Libya denies violations at UN rights council
Libya on Thursday denied violating human rights in the country, telling the UN Human Rights Council instead that it was rebels and NATO forces who were committing abuses.
Mustafa Shaban, Libya's head of delegation, told the council that demonstrations which began in February were "not peaceful protests but an unprecedented armed insurgency."
"The protests only lasted for a few hours on 15 February. This was dealt with by Libya without any human rights abuses," he said during a hearing at the council on the situation in Libya.
"But this was used by criminal organisations and terrorist organisations and turned into widespread and armed rebellion," charged Shaban.
Libya also accused NATO forces of committing crimes against humanity and war crimes.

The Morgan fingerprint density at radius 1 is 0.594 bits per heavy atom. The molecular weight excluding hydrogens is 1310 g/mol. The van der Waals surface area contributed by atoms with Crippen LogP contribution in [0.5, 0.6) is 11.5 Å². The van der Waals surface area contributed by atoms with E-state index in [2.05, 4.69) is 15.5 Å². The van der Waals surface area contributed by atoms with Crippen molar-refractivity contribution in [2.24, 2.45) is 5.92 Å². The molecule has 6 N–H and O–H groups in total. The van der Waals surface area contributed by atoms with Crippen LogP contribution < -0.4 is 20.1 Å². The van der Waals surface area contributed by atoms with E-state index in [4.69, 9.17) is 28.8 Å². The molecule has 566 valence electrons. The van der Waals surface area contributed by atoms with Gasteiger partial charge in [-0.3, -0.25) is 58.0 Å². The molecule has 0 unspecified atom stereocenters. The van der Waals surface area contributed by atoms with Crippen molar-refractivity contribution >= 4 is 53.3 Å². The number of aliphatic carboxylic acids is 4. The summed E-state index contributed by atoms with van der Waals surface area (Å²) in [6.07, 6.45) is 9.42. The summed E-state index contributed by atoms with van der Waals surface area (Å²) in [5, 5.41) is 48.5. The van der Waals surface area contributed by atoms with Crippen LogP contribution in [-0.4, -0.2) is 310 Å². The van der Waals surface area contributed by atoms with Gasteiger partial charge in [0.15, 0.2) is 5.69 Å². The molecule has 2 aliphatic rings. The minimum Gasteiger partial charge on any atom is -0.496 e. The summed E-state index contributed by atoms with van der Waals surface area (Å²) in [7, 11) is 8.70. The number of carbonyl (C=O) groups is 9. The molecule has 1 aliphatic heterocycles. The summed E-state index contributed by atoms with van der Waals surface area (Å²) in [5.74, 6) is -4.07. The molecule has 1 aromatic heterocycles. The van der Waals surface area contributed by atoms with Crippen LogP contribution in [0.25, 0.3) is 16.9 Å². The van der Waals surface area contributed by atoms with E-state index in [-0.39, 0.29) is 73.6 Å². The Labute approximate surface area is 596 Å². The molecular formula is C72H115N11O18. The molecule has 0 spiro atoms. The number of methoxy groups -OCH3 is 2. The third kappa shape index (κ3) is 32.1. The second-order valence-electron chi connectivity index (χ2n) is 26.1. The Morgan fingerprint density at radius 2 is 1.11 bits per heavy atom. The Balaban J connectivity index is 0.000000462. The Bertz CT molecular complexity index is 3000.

"NATO is violating human rights in Libya tentamount to crimes against humanity, war crimes, and crimes of agression," said Shaban, calling for an inquiry by UN investigators.
"We request investigation into violations of human rights caused by NATO," said Shaban.
Shaban addressed the council after UN investigators reporting back to the Human Rights Council said that Libyan Moamer Kadhafi's regime had committed crimes against humanity in its systematic attacks on the population.
"There have been acts constituting murder, unlawful imprisonment and other forms of severe violations of fundamental rules of international law... that were committed by government forces and their supporters as part of a widespread or systematic attack against a civilian population," said Cherif Bassiouni, who headed an inquiry panel commissioned by the Human Rights Council.
"Such acts fall within the meaning of 'crimes against humanity'," he added.
© 2011 AFP